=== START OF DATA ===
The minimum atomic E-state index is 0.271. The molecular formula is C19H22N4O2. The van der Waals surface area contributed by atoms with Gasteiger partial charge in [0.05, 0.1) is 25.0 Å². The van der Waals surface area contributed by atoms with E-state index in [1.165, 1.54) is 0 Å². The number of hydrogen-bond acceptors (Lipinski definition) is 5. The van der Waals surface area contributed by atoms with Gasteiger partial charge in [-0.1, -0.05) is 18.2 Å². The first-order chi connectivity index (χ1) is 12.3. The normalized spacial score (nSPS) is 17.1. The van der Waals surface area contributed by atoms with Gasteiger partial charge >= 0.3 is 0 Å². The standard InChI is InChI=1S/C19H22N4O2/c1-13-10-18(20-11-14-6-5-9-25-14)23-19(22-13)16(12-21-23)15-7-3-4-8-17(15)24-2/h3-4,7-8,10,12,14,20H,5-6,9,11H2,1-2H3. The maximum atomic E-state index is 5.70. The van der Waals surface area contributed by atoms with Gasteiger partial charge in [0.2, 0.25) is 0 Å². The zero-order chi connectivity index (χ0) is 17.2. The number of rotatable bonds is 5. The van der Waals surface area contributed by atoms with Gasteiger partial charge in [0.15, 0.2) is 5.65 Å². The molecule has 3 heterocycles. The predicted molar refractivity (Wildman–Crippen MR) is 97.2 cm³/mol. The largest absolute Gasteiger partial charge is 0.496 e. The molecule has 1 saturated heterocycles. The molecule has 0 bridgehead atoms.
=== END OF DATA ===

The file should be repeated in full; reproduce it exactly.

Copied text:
The minimum atomic E-state index is 0.271. The molecular formula is C19H22N4O2. The van der Waals surface area contributed by atoms with Gasteiger partial charge in [0.05, 0.1) is 25.0 Å². The van der Waals surface area contributed by atoms with E-state index in [1.165, 1.54) is 0 Å². The number of hydrogen-bond acceptors (Lipinski definition) is 5. The van der Waals surface area contributed by atoms with Gasteiger partial charge in [-0.1, -0.05) is 18.2 Å². The first-order chi connectivity index (χ1) is 12.3. The normalized spacial score (nSPS) is 17.1. The van der Waals surface area contributed by atoms with Gasteiger partial charge >= 0.3 is 0 Å². The standard InChI is InChI=1S/C19H22N4O2/c1-13-10-18(20-11-14-6-5-9-25-14)23-19(22-13)16(12-21-23)15-7-3-4-8-17(15)24-2/h3-4,7-8,10,12,14,20H,5-6,9,11H2,1-2H3. The maximum atomic E-state index is 5.70. The van der Waals surface area contributed by atoms with Gasteiger partial charge in [0.2, 0.25) is 0 Å². The zero-order chi connectivity index (χ0) is 17.2. The number of rotatable bonds is 5. The van der Waals surface area contributed by atoms with Gasteiger partial charge in [0.15, 0.2) is 5.65 Å². The molecule has 3 heterocycles. The predicted molar refractivity (Wildman–Crippen MR) is 97.2 cm³/mol. The largest absolute Gasteiger partial charge is 0.496 e. The molecule has 1 saturated heterocycles. The molecule has 0 bridgehead atoms.